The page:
BURNETT v. MIDDLETON

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BURNETT v. MIDDLETON
2011 OK CIV APP 11
Case Number: 107772
Decided: 10/08/2010
Mandate Issued: 01/28/2011
DIVISION III
THE COURT OF CIVIL APPEALS OF THE STATE OF OKLAHOMA, DIVISION III

STEPHEN BURNETT, Plaintiff/Appellant,
v.
JOHN MIDDLETON, JOSEPH TAYLOR, HARVEY FIELDS, LINDA JESTER and SGT. HICKMAN, Defendants/Appellees.

APPEAL FROM THE DISTRICT COURT OF PAYNE COUNTY, OKLAHOMA

HONORABLE DONALD L. WORTHINGTON, JUDGE

AFFIRMED

Stephen Burnett, Cushing, Oklahoma, Pro se,
Darrell L. Moore, Julia L. Neftzger, Pryor, Oklahoma, for Defendants/Appellees.

ROBERT DICK BELL, VICE-CHIEF JUDGE:

¶1 Plaintiff/Appellant, Stephen Burnett, appeals from the trial court's order dismissing his petition against Defendants/Appellees, John Middleton, Joseph Taylor, Harvey Fields, Linda Jester and Sgt. Hickman. For the reasons set forth below, we affirm.

¶2 Plaintiff is a prisoner in the custody of the Oklahoma Department of Corrections (DOC). Pursuant to a contract with DOC, Plaintiff is incarcerated at the Cimarron Correctional Facility (CCF), a private prison located in Cushing, Oklahoma. Defendants are employees of CCF: Middleton is the assistant warden, Taylor is the warden, Fields was the chief of unit management, Jester operates the mailroom and Hickman was the disciplinary hearing officer. In early May 2009, Plaintiff was charged with and found guilty of disciplinary misconduct. As a result, Plaintiff's security classification was dropped to Level 1 for 60 days and he was ordered to forfeit 90 earned credit days. The hearing officer's findings were affirmed by both the warden and DOC.

¶3 On June 24, 2009, Plaintiff filed the instant suit claiming Defendants violated a variety of his rights in connection with the grievance proceedings. On Defendants' application and over Plaintiff's objection, the trial court stayed the proceedings and directed CCF to prepare a special report pursuant to 57 O.S. Supp. 2006 §566.4(K).1 Upon receipt of the special report, Defendants moved to dismiss Plaintiff's petition on three grounds: (1) It failed to state a claim upon which relief could be granted, (2) it was frivolous, and (3) it did not comply with 12 O.S. Supp. 2004 §2003.1(B).2 In addition to several other motions, Plaintiff moved for summary judgment. The trial court denied Plaintiff's motion for summary judgment and granted Defendants' motion to dismiss. From said judgment, Plaintiff appeals. This matter stands submitted for accelerated appellate review on the trial court record pursuant to Rule 4(m), Rules for District Courts, 12 O.S. Supp. 2002, Ch. 2, App., and Rule 1.36, Oklahoma Supreme Court Rules, 12 O.S. Supp. 2003, Ch. 15, App. 1.3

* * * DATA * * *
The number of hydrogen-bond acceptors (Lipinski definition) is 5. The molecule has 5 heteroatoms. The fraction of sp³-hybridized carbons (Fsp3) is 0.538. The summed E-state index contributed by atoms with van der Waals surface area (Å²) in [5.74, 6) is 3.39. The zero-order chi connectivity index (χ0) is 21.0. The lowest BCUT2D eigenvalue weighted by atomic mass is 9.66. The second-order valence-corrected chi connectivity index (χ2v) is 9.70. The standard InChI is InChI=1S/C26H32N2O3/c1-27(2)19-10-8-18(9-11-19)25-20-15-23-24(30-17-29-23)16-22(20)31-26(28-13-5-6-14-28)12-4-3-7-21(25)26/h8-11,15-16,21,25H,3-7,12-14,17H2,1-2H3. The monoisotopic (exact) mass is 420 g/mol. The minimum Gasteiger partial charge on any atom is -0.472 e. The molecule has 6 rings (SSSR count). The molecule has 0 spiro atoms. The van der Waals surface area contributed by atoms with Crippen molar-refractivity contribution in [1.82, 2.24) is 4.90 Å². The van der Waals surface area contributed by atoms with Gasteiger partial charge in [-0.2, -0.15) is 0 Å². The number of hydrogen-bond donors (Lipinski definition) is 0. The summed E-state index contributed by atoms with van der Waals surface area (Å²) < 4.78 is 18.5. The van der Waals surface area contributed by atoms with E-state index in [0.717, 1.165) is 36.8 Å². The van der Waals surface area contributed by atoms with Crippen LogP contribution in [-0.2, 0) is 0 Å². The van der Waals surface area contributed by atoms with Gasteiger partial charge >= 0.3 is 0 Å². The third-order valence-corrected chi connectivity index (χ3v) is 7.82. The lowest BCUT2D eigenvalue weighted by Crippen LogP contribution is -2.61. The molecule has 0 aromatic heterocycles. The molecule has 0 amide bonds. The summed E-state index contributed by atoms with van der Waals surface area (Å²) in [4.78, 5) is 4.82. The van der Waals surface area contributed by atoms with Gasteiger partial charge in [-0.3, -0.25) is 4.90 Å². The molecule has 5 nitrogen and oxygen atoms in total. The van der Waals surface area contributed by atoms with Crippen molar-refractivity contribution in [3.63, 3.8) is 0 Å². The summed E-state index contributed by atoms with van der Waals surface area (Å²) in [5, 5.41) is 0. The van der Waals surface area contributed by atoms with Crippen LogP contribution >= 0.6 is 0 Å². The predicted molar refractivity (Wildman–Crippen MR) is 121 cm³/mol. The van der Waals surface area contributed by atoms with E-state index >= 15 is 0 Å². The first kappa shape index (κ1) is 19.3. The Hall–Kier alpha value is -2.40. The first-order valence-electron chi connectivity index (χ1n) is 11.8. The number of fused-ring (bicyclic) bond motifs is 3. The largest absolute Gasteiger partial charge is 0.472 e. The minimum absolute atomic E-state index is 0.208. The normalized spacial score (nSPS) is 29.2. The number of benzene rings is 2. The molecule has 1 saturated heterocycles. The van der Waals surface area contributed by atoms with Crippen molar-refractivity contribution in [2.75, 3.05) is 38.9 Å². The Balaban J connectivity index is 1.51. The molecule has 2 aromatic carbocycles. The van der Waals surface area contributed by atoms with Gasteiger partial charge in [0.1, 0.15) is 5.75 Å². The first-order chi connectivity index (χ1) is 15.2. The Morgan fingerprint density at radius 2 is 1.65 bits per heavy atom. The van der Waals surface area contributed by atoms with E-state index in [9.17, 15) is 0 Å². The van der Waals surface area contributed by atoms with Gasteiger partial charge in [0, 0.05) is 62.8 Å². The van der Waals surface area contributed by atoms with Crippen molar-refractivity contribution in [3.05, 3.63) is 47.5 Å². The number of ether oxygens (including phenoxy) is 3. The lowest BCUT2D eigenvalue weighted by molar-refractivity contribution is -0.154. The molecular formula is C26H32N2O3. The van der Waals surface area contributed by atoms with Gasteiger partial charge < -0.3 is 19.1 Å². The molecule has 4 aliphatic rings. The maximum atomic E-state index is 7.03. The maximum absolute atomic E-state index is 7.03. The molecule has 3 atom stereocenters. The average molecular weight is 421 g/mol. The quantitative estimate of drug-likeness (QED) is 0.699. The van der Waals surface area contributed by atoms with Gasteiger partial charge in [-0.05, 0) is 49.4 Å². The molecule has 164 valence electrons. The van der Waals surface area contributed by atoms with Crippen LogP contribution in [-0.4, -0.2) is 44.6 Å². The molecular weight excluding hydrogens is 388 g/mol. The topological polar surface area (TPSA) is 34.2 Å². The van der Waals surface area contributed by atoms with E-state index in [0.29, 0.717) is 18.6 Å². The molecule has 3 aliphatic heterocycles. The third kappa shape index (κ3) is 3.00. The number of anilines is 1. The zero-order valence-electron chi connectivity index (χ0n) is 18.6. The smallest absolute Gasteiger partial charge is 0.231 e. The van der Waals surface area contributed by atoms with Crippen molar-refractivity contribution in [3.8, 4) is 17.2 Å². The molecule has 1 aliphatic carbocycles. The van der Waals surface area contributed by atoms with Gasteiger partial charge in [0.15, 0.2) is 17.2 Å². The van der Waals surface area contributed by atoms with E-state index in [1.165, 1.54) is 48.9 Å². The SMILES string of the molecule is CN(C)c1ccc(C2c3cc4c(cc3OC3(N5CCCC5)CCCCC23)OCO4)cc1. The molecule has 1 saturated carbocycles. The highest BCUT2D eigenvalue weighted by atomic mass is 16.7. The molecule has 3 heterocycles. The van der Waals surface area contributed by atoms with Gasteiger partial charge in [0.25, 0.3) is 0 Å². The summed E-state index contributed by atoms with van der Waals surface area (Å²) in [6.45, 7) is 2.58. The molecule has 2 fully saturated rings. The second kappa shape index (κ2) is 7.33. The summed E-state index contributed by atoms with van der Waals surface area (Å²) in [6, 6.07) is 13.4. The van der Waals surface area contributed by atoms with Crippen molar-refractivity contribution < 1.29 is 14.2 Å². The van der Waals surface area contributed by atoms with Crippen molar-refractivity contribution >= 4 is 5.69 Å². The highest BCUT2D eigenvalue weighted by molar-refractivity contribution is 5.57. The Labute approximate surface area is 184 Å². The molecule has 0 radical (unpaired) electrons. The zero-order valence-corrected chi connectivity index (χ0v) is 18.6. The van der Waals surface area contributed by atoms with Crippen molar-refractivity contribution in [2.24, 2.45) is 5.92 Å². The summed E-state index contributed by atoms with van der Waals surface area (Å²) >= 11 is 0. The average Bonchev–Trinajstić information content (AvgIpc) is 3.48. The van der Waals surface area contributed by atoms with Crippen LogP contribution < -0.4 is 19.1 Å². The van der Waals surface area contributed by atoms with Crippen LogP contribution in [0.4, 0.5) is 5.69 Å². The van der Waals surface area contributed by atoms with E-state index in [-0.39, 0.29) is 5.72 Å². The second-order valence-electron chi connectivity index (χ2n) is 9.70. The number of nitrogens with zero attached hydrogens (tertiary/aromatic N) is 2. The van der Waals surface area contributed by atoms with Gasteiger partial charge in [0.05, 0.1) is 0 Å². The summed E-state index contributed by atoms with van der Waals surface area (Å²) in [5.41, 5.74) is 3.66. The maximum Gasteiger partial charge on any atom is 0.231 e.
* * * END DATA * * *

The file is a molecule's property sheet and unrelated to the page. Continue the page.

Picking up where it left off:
¶4 Because Defendant's motion to dismiss presented matters outside the pleadings that were considered by the trial court, the dismissal is treated as a grant of summary judgment.

¶5 We initially address Plaintiff's contention that

The terms of art. 5, §46 command that court procedure be symmetrical and apply equally across the board for an entire class of similarly situated persons or things. In a special laws attack under art. 5, §46, the only issue to be resolved is whether a statute upon a subject enumerated in the constitutional provision targets for different treatment less than an entire class of similarly situated persons or things.

Id

¶6 In Lowden v. Oklahoma County Excise Bd.,